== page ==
On the other hand, you could possibly choose to embrace another definition of career that uses terms like purpose, calling, abundance, fulfillment, contribution, meaning, happiness, etc. This requires a top-down approach. You first think hard as to what your purpose we have found… what type of contribution would you like to make with your life? When you finally figure that out, then you work right down to the degree of how to manifest that in terms of the work you do.

As well as for a lot of people, the seeming impossibility of this manifesting part is paralyzing. This will be especially true for men, who usually take their responsibility as breadwinners very seriously. The truth is yourself logically having two choices: I could stay within my current job, which pays the bills and earns me a beneficial living, or I could go jump into something that fits me better, but I simply can’t see how to make money at it. We have a mortgage to pay and a family who varies according to me; I can’t do that to them.

The issue though is thinking that these are truly the only alternatives… thinking that you need to make an option between money and happiness. That assumption is exactly what causes the paralysis against action. You can even envision the third alternative of having happiness and money together. In fact, that’s actually the essential likely outcome. If you don’t currently have a profession that is deeply fulfilling to you personally in the sense that you know you’re contributing in a way that matters, then deep down, you will definitely sabotage yourself from going too far along with it. You will always know that you’re on the wrong path for you, and this is going to slap a demotivating slump over anything you try to do in that line of work. You’ll do your work, but you’ll never feel that you’re really living up to your potential. You’ll always have problems with procrastination and weak motivation, and they’ll never be resolved regardless of how many time management strategies you attempt. Your work will never feel like a really satisfying career — it just can’t grow into that because you’ve planted your career tree in bad soil. You’ll always be stuck with a bonsai.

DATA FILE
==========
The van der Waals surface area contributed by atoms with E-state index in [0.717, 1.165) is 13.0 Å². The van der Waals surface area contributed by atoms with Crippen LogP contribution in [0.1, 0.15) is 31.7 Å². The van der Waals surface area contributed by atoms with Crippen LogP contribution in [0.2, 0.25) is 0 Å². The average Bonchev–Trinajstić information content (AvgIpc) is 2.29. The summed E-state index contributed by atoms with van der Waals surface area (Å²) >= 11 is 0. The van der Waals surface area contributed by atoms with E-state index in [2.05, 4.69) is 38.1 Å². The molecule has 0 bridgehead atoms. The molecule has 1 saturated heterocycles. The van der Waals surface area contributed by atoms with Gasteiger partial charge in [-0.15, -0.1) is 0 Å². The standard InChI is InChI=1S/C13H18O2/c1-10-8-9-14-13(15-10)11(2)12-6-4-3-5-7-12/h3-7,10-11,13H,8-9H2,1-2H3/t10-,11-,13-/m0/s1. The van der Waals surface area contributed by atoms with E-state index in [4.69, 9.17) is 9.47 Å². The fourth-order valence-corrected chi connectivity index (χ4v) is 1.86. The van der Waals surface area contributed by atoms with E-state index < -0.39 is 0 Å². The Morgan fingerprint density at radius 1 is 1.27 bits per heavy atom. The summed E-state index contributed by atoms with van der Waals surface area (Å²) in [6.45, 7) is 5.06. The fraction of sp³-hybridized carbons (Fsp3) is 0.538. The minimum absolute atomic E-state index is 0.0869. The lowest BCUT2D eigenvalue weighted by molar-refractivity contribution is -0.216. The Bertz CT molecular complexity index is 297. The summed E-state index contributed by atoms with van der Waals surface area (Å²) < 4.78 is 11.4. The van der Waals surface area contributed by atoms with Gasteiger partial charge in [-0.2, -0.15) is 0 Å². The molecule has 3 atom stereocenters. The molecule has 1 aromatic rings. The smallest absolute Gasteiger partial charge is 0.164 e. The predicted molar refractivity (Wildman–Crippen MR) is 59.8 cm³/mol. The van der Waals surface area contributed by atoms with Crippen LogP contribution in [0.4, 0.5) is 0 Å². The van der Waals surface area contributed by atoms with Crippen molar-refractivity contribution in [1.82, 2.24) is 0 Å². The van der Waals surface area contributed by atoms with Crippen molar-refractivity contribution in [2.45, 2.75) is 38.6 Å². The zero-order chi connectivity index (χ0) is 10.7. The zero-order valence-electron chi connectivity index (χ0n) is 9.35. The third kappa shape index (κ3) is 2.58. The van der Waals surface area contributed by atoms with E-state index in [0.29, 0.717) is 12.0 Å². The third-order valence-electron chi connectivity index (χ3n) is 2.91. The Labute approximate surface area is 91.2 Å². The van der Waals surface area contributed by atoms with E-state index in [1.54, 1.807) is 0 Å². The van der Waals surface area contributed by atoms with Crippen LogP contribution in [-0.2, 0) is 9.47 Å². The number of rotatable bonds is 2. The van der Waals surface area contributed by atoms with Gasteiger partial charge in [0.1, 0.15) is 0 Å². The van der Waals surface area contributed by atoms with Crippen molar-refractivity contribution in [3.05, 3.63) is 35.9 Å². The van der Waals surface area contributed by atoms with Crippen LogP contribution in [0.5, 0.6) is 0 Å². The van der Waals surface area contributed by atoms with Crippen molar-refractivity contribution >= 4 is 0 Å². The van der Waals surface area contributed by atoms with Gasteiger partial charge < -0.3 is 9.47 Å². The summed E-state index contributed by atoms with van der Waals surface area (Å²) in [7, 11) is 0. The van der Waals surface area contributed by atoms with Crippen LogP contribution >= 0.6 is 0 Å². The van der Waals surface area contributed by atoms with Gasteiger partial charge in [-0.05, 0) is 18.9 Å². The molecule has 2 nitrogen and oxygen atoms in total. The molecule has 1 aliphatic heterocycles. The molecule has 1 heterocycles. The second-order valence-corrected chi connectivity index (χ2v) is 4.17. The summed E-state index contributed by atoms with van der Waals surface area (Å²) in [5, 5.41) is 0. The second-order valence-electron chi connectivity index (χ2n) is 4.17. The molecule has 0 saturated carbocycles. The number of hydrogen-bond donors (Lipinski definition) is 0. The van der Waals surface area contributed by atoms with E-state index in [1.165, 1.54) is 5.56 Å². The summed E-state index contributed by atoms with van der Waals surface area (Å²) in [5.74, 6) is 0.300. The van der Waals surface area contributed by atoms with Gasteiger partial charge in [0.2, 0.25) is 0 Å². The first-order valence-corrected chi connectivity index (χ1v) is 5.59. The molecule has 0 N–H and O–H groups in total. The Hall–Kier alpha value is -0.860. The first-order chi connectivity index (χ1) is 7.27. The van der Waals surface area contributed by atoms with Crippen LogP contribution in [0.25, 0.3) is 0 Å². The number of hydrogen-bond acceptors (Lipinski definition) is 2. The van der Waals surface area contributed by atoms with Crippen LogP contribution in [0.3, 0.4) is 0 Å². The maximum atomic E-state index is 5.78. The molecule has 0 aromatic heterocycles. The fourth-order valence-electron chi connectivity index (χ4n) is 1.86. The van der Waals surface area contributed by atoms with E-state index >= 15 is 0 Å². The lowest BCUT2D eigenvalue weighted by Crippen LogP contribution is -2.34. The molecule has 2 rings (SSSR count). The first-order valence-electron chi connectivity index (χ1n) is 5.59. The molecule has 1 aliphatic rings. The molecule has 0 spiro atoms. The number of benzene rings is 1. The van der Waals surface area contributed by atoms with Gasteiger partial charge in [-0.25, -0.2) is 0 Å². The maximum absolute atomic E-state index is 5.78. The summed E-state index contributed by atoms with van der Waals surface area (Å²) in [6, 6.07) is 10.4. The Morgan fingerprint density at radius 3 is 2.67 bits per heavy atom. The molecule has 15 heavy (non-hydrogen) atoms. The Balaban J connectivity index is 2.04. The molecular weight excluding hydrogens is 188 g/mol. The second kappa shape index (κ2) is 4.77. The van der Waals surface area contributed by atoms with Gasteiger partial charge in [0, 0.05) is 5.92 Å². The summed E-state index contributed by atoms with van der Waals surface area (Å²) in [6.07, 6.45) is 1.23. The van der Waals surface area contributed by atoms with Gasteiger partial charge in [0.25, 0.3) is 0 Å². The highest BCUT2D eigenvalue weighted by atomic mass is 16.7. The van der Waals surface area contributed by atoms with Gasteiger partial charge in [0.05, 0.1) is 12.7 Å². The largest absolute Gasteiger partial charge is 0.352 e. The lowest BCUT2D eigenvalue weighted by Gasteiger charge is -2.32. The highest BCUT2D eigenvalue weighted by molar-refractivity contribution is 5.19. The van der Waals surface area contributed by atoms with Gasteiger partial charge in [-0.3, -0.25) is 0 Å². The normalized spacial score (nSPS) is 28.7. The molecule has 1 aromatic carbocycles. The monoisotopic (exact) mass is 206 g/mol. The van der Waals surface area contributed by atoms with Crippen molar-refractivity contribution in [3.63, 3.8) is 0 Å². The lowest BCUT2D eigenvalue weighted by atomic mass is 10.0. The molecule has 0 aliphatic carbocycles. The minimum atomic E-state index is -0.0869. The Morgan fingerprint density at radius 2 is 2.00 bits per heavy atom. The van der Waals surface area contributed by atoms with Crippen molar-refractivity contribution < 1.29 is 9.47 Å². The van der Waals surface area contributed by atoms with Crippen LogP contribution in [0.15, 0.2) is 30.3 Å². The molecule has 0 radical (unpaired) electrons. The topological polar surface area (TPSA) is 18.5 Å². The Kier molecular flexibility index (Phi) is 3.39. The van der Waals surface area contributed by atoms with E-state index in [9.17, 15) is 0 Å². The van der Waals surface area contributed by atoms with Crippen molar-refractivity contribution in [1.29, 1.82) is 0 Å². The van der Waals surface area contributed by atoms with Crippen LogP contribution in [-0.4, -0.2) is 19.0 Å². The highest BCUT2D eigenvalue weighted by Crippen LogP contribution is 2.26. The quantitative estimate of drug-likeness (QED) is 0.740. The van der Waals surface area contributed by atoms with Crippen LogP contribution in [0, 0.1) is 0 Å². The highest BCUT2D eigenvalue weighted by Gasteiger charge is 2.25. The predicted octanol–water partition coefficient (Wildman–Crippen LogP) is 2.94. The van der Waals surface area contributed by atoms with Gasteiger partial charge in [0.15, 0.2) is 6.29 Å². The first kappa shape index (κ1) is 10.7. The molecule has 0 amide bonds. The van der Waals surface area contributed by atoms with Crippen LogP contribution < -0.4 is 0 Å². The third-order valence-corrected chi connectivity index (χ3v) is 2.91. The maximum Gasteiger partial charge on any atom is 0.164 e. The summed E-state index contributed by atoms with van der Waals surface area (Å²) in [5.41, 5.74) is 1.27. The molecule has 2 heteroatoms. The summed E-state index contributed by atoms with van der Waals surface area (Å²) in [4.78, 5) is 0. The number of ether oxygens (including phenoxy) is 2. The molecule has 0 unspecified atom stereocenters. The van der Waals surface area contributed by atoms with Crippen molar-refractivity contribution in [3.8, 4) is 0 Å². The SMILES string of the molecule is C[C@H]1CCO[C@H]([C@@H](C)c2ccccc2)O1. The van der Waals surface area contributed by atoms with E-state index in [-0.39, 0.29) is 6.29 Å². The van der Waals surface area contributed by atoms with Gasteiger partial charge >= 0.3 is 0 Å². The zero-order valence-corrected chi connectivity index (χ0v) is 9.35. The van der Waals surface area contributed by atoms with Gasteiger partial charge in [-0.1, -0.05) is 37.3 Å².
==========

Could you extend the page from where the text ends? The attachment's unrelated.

But when you get your career aligned from top to such, bottom that what you are ultimately contributing is an expression of the greatest of yourself, the funds will come too. You will be enjoying what you are doing a whole lot, and you’ll find your work so fulfilling, that turning it into an income stream won’t be that hard. You will find a way to do so. Making money is not at odds with your greater purpose; they may be able lie regarding the same path. The more money you make, the greater your capability to contribute.

But most importantly you’ll feel you really deserve all the money you earn. When your career is aligned using the best of who you are, you won’t secretly feel that your continued career success means going farther down the wrong path. You won’t hold back anymore. You’ll want to take your career as far as it is possible to because it’s an expression of who you are. And this is going to make you far more receptive to all of the opportunities that are all around you, financial or otherwise.

But how do you make this transition? Is a leap of faith required? Not really. I don’t think of it as a leap of faith. It’s more of a leap of courage, and it is a logical type of courage, not an emotional one. It comes down to making a decision about how important your own personal fulfillment and happiness are to you. Really, how important is it for you to have meaningful, fulfilling work? Can it be OK so that you could continue working at a job that doesn’t allow you to contribute the best of who you are? Should you decide find yourself in such a scenario, then your answer is yes — you’ve made it OK so that you could tolerate this situation.